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6 Ways Arab Americans Can Honor Civil Rights Activism on MLK Day

posted on: Jan 16, 2017

BY: Nisreen Eadeh/Staff Writer

Dr. Martin Luther King Jr. led the country into racial equality five decades ago, inspiring Americans to peacefully fight for equality in all areas of life from gender to religion to age. Today, the words and philosophies of Dr. Martin Luther King Jr. remain entirely significant. Americans must always strive to move forward and combat injustice wherever it is seen.

The Arab American community is no stranger to stories of hate and oppression. Since migrating to the U.S., Arab Americans have faced gross stereotyping and harassment, violent hate crimes, and discriminatory surveillance programs. Arab Americans have used the words of Dr. King to mobilize the community in combatting bigotry and dismantling government programs that violate our civil rights.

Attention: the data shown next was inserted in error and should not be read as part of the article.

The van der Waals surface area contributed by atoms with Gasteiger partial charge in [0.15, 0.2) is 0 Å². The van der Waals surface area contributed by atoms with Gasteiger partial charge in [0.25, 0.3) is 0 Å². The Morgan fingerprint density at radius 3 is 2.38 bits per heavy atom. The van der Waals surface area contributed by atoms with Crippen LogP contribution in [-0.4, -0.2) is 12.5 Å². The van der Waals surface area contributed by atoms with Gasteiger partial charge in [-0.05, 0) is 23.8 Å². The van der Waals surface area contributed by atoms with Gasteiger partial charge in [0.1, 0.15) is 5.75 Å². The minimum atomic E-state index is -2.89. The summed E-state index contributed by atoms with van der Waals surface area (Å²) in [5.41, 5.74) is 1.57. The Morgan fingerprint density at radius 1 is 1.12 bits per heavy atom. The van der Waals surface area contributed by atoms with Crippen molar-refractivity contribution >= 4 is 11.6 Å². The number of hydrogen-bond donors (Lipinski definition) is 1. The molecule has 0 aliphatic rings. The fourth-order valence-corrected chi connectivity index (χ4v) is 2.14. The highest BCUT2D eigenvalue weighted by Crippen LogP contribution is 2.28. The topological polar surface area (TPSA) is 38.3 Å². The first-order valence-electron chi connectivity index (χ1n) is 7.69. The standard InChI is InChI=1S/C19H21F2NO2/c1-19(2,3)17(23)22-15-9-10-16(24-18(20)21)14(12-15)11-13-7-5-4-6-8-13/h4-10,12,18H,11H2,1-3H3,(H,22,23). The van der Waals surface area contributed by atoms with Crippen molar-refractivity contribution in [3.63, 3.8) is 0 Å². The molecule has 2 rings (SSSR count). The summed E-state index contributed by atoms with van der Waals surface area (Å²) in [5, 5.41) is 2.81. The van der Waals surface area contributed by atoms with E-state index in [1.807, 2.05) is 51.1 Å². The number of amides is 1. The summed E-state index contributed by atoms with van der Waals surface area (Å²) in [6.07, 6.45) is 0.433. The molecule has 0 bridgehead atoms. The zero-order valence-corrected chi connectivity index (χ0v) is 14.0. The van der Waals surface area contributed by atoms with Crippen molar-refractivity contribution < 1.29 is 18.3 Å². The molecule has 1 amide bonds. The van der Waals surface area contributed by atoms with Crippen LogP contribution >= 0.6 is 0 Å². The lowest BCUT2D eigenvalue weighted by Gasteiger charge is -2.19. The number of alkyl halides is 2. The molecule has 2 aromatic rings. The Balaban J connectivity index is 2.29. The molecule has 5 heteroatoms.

In 2017, Americans enjoy equal rights, but continue to live amongst intolerance. There are many small acts everyone can do in order to keep the Dr. King’s messages of freedom and justice alive.

1. Share the story of Ralph Johns

Although not spoken about often, Arab Americans have been integrated into the civil rights movement since the 1950s. Ralph Johns, the son of Syrian immigrants, moved to Greensboro, South Carolina in 1944 after being discharged from the Army. In Greensboro, he opened a clothing store, where he defied the norm by frequently hiring black employees.

Johns never understood why certain people were not allowed to eat at a local diner simply because of their skin color. He was the first non-black member of his local NAACP chapter, which he joined in 1948 and became vice president of in 1951. As early as 1948, Johns was encouraging African Americans to sit-in at Woolworth retailers in Greensboro, but no one was willing to do so until 1960.